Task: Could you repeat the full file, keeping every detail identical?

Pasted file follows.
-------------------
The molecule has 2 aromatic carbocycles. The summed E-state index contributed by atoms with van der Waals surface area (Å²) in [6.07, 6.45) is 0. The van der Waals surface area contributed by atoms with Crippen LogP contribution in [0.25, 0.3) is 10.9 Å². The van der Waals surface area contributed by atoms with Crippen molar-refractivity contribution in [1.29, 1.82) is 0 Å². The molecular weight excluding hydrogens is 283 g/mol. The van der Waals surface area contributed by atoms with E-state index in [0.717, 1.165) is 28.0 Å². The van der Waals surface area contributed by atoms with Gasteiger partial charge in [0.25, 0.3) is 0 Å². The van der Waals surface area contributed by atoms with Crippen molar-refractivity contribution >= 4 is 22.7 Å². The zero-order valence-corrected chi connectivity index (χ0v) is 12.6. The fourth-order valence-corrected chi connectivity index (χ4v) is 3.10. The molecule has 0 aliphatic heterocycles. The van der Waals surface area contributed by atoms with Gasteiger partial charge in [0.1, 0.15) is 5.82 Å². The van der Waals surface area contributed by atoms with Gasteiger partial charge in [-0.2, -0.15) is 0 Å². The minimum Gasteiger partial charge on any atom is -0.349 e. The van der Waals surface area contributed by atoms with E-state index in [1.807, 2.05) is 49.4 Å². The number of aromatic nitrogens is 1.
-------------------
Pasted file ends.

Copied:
The molecule has 2 aromatic carbocycles. The summed E-state index contributed by atoms with van der Waals surface area (Å²) in [6.07, 6.45) is 0. The van der Waals surface area contributed by atoms with Crippen LogP contribution in [0.25, 0.3) is 10.9 Å². The van der Waals surface area contributed by atoms with Crippen molar-refractivity contribution in [1.29, 1.82) is 0 Å². The molecular weight excluding hydrogens is 283 g/mol. The van der Waals surface area contributed by atoms with E-state index in [0.717, 1.165) is 28.0 Å². The van der Waals surface area contributed by atoms with Gasteiger partial charge in [0.25, 0.3) is 0 Å². The van der Waals surface area contributed by atoms with Crippen molar-refractivity contribution >= 4 is 22.7 Å². The zero-order valence-corrected chi connectivity index (χ0v) is 12.6. The fourth-order valence-corrected chi connectivity index (χ4v) is 3.10. The molecule has 0 aliphatic heterocycles. The van der Waals surface area contributed by atoms with Gasteiger partial charge in [0.1, 0.15) is 5.82 Å². The van der Waals surface area contributed by atoms with Gasteiger partial charge in [-0.2, -0.15) is 0 Å². The minimum Gasteiger partial charge on any atom is -0.349 e. The van der Waals surface area contributed by atoms with E-state index in [1.807, 2.05) is 49.4 Å². The number of aromatic nitrogens is 1.